Greg Piefer: Shining a powerful light on disease

Posted on 27. Aug, 2012 by in

Greg Piefer (BSEE '99, MSEP '04, PhDEP '06), CEO, Shine Medical Technologies

Piefer earned his UW-Madison nuclear engineering PhD in 2006 and immediately began putting fusion concepts to work. SHINE seeks to become a world leader in the manufacture of isotopes used to treat and diagnose millions of patients every year. SHINE is building an $85 million facility in Janesville that will employ more than 120 people.

“Medical isotopes are used primarily to diagnose heart disease and cancer—the No. 1 and No. 2 killers of human beings in the industrialized world. Finding those diseases in their early stage has a huge effect on outcomes and treatment. Our niche is making medical isotopes without the need for a nuclear reactor.

SHINE happened very quickly, especially since I knew I wanted to carry out this mission of commercializing fusion. You suddenly have to say: ‘OK, wait a minute. I’m no longer focused on this acquisition of scientific data. I need to build and sell something, or this vision is going to fail quickly.’ So you’re forced in that situation to expand your focus and look at what is actually feasible and what can be quickly realized.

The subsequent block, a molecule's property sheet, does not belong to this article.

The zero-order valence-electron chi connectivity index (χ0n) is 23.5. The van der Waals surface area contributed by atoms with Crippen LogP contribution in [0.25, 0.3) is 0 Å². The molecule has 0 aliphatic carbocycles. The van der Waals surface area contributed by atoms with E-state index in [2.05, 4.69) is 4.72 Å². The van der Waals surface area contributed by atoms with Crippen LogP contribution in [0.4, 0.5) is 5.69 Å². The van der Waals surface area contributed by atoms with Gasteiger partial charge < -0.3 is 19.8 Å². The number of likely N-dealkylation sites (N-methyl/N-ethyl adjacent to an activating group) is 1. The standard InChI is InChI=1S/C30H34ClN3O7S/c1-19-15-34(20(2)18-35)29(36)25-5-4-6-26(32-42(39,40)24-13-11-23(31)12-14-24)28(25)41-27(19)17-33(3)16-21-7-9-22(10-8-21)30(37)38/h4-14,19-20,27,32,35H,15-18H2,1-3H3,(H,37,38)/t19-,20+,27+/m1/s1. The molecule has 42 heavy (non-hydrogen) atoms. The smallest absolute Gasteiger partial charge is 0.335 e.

Building a plant in Janesville is an exciting part of that story for us. It’s a very technical community. I feel right at home there. And it’s thrilling to be part of developing a factory that will create hundreds of jobs and have a tremendous amount of meaning for the community.

Innovation is essential to the University of Wisconsin mission as a research university. But you don’t do research without innovation. Innovation is the usefulness, if you will, of research and putting those ideas to use for the betterment of the world. That is core, I think, to the university’s value system.”

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